Contemporary Kimonos | Japonismus

Bröhan-Museum. Have you ever heard from this museum? I havn’t. But I think it’s a mistake. It’s a special museum about art nouveau, art deco and functionalism. Since 1983 the private collection of the founder Karl H. Bröhan is part of the charlottenburger castle. A wonderful historical place in Berlin.

Blick in die Ausstellung 2 Ausstellungsgestaltung: Katleen Arthen Foto: Katleen Arthen
Blick in die Ausstellung 2
Ausstellungsgestaltung: Katleen Arthen
Foto: Katleen Arthen

For over 1000 years, the Kimono has been the traditional garment of Japan. The simple and straight cut of the robe with its collar and wide sleeves has barely changed during this time. In Japan today, the Kimono is mostly worn only on special occasions, like weddings or tea ceremonies. Nonetheless, the garment is still an important part of the Japanese identity. The Kimono-artist Fukumi Shimura even calls it the “spiritual shape of the Japanese people”.

Emil Orlik Die Courtisane Blatt 11 der Mappe „Aus Japan“ 1902 Farbradierung Edwin Scharff Museum,  Neu - Ulm Foto: Ronald Gerhardt
Emil Orlik
Die Courtisane
Blatt 11 der Mappe „Aus Japan“
1902
Farbradierung
Edwin Scharff Museum,
Neu

Ulm
Foto: Ronald Gerhardt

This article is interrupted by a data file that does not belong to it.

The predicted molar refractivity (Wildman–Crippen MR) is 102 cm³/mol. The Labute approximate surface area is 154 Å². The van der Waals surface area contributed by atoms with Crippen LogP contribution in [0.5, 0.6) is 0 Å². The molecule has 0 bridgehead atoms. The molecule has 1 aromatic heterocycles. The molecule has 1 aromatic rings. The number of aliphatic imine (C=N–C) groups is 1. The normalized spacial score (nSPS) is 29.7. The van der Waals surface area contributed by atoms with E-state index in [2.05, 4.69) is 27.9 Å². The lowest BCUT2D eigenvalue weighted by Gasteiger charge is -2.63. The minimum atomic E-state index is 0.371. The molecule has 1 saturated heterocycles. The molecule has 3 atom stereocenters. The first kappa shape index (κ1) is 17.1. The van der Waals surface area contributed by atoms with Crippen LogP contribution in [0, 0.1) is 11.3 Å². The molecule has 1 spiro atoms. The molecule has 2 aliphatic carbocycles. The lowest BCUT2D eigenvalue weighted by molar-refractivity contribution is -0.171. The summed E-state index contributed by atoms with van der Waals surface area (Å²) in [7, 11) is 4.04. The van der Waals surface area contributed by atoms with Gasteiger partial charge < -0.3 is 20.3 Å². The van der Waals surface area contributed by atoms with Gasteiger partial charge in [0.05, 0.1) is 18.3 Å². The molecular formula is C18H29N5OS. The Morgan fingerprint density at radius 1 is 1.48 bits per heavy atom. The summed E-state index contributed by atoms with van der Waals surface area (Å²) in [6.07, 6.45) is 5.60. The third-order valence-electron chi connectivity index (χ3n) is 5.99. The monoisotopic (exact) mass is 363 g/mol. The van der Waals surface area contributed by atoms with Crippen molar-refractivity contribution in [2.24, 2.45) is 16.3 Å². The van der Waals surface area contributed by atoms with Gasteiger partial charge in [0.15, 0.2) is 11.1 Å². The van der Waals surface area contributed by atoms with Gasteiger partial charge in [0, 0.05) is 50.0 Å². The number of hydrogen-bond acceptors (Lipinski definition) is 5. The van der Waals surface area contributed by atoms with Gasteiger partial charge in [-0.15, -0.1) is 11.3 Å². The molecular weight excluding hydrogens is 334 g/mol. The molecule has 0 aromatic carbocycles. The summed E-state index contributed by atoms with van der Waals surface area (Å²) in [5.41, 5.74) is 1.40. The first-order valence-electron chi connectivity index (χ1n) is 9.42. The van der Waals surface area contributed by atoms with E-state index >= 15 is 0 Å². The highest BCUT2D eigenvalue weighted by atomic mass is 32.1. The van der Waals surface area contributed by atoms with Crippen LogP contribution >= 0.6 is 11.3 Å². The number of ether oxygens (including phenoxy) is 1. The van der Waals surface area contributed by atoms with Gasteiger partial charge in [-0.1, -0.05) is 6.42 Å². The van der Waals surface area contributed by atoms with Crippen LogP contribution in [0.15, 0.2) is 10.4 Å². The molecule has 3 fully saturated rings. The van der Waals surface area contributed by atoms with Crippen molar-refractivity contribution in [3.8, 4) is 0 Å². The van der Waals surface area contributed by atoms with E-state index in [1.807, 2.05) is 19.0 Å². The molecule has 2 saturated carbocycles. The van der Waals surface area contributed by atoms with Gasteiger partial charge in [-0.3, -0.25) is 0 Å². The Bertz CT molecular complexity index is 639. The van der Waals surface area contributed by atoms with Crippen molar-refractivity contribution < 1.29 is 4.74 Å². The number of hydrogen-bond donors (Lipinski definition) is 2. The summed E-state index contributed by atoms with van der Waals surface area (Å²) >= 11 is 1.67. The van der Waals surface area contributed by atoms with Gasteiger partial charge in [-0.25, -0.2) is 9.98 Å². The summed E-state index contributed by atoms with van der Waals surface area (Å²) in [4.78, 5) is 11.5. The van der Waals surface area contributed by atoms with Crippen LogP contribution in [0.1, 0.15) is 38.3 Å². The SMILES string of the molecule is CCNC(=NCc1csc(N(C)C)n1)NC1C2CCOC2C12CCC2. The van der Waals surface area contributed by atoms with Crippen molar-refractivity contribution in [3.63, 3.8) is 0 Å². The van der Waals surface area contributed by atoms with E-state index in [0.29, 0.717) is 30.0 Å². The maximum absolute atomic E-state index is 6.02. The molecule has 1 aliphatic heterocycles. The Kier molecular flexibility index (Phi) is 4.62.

The exibition “KIMONO. Fukumi and Yoko Shimura | Japonismus” presents contemporary kimonos. The artist Fukumi and her daughter Yoko Shimura belong to the important kimono designers in japan. They connect tradition and modern lifestyle. Their designs are made by silk and other natural fibers. This process results in unique designs with individual, mostly abstract patterns.

For many artists and designers of the Art Nouveau period, Japanese art was an important source of inspiration. The influence can be seen in the adoption of motifs, elements of style and techniques. The exhibition presents objects, photographs, paintings and graphic art that reflect this Japonism in order to connect the Kimono by Fukumi and Yoko Shimura with the museum´s collection. By combining Art Nouveau objects and contemporary Japanese textile art, a dialogue is created.

Emil Orlik Regentag in Kyoto Blatt 8 der Mappe „Aus Japan 1901 Farbradierung Edwin Scharff Museum, Neu - Ulm Foto: Ronald Gerhardt
Emil Orlik
Regentag in Kyoto
Blatt 8 der Mappe „Aus Japan”
1901
Farbradierung
Edwin Scharff Museum, Neu

Ulm
Foto: Ronald Gerhardt

Around the year 1900 innumerable artists were fascinated by Japan, but only a few had seen the country with their own eyes. The Bohemian painter and graphic artist Emil Orlik (1870-1932) was one of them. He took his first journey to Japan in spring of 1900. On this trip, he studied the art of Japanese woodcut prints and created numerous drawings capturing his travel impressions, which later influenced his 16 piece graphic portfolio “From Japan”, published in 1904.

Blick in die Ausstellung 4 Ausstellungsgestaltung: Katleen Arthen Foto: Katleen Arthen
Blick in die Ausstellung 4
Ausstellungsgestaltung: Katleen Arthen
Foto: Katleen Arthen

#exhibition | Kimono. Fukumi und Yoko Shimura I Japonismus

#museum | Bröhan-Museum

#until | 6. September 2015

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